The Local Authorities Act 1902 abolished divisional boards and created city, town and shire councils. Thus, Cleveland Divisional Board became Cleveland Shire Council on 31 March 1903. By order-in-council 9 December 1948 Tingalpa Shire was abolished and became part of Cleveland Shire which was then re-named Redland Shire. The abolition was to take effect after elections, and the Tingalpa and Cleveland Shire Councils continued to hold meetings until 26 May 1949.
Under the Local Authorities Act 1902, the primary function of Shire Councils was to provide such public services and amenities as parks and reserves, cemeteries, libraries and recreational facilities, water and sanitation services, roads, bridges, wharves, street lighting, public health services (such as immunisations), licences and registrations for businesses, markets and animals, town planning, and the control of noxious weeds and other pests.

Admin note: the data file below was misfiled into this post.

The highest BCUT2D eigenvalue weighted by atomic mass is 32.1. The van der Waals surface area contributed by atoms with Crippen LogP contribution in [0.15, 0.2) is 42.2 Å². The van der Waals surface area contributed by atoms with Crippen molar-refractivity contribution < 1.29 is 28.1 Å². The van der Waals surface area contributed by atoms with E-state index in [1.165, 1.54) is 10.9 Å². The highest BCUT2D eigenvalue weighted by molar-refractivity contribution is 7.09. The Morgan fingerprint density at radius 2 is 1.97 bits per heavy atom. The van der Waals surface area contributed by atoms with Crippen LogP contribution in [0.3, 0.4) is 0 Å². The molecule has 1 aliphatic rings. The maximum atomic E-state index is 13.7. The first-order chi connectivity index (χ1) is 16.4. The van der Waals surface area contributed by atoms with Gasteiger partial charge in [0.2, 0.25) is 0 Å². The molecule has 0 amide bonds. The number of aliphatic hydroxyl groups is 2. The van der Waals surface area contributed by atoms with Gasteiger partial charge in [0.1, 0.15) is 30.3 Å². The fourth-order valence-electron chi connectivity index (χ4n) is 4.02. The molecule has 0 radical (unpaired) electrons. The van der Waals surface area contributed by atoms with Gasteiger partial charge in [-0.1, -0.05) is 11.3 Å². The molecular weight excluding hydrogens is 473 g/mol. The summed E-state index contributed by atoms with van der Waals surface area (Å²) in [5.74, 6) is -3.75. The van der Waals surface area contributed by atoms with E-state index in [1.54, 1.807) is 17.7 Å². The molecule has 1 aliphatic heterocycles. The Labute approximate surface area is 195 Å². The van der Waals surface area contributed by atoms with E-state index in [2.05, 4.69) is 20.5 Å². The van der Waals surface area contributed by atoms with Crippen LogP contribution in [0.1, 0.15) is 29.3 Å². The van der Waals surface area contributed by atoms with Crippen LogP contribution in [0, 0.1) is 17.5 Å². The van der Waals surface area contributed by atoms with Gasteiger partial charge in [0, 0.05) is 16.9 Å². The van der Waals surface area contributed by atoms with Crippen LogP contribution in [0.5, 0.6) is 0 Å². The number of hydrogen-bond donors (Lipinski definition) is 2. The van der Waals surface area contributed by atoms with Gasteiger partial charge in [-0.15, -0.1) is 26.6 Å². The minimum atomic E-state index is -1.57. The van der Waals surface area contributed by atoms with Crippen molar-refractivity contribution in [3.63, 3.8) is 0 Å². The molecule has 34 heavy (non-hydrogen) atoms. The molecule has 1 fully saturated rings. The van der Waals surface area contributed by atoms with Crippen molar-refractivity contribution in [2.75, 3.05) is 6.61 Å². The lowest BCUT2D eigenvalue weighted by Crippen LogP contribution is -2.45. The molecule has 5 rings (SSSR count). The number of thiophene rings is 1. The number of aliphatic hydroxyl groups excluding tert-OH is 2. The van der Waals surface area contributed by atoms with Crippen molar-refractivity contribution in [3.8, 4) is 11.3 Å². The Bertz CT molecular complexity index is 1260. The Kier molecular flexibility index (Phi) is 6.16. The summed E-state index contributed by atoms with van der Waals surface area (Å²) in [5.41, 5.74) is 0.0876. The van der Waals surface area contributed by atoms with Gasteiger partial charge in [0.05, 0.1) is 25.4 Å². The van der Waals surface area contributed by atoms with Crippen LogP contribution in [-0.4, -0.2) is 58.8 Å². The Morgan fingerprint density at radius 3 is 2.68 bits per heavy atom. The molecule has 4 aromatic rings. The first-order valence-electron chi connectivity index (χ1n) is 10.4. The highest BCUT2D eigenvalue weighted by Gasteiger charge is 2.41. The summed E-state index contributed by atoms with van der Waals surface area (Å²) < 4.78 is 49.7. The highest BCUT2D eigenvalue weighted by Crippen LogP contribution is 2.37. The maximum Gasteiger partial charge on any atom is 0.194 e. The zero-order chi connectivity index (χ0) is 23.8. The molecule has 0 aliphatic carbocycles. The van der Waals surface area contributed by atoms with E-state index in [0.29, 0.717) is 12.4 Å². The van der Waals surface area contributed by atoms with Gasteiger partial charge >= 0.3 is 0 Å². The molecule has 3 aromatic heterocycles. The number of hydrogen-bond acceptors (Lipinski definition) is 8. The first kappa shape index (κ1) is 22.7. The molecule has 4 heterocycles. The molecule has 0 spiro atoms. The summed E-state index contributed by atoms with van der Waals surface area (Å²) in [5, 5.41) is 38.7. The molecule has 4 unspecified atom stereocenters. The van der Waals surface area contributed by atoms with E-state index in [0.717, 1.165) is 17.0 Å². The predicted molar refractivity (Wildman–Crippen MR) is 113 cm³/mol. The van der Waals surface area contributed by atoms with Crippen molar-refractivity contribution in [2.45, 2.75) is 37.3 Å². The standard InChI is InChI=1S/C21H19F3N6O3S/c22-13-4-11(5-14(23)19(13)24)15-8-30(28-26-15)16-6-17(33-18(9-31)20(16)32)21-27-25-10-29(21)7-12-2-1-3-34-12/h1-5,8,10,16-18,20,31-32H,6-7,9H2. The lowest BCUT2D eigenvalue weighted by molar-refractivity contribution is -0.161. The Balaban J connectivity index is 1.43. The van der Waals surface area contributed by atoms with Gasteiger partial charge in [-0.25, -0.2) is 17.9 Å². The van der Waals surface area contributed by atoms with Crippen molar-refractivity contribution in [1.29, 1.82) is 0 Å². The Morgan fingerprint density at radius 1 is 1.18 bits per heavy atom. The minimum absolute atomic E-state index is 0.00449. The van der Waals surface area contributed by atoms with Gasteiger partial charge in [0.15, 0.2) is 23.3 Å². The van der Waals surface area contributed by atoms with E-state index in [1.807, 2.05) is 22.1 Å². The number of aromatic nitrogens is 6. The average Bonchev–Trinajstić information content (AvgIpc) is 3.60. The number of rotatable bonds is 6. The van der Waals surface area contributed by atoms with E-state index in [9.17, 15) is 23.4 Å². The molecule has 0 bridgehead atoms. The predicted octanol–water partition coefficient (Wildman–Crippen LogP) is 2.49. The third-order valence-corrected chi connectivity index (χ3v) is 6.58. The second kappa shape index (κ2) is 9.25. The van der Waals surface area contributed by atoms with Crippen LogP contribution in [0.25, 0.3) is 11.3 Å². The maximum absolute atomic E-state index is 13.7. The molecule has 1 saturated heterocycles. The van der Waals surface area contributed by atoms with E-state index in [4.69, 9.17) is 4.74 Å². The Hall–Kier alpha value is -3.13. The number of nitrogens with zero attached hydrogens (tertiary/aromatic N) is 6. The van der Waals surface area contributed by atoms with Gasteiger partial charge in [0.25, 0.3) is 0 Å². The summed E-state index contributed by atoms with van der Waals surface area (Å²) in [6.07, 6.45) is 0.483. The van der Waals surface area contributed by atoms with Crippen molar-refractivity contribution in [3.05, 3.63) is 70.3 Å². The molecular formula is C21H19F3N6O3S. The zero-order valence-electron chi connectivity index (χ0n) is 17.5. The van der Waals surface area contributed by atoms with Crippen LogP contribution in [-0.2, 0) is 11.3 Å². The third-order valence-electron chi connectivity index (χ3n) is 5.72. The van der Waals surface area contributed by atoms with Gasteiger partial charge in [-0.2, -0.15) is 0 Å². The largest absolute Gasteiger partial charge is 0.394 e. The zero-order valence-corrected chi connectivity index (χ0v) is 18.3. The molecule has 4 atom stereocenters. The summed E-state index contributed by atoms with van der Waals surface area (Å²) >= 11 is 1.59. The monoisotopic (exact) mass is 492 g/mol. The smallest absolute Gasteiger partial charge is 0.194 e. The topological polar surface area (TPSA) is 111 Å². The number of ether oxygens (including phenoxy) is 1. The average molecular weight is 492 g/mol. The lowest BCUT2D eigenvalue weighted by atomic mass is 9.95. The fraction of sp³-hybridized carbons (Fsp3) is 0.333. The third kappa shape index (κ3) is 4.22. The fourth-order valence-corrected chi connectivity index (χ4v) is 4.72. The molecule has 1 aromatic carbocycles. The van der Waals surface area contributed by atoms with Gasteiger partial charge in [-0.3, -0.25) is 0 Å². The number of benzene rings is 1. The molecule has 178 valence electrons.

The Council was also responsible for administering the Local Fund, and for valuing properties within the Shire for the purpose of determining and collecting rates.
The Council could pass by-laws regarding all matters within its jurisdiction. All such by-laws required the assent of the Governor-in-Council.
The Shire Council included a chairman, town clerk and a number of other members. From time to time, the Council could appoint committees for special or general purposes. Council also appointed its own officers, who were paid from the Local Fund.
Each year the Minister appointed an independent auditor to review the financial statements of the Council. The Council submitted an annual Statement of Revenue and Expenditure to the Minister, which was published in the Government Gazette.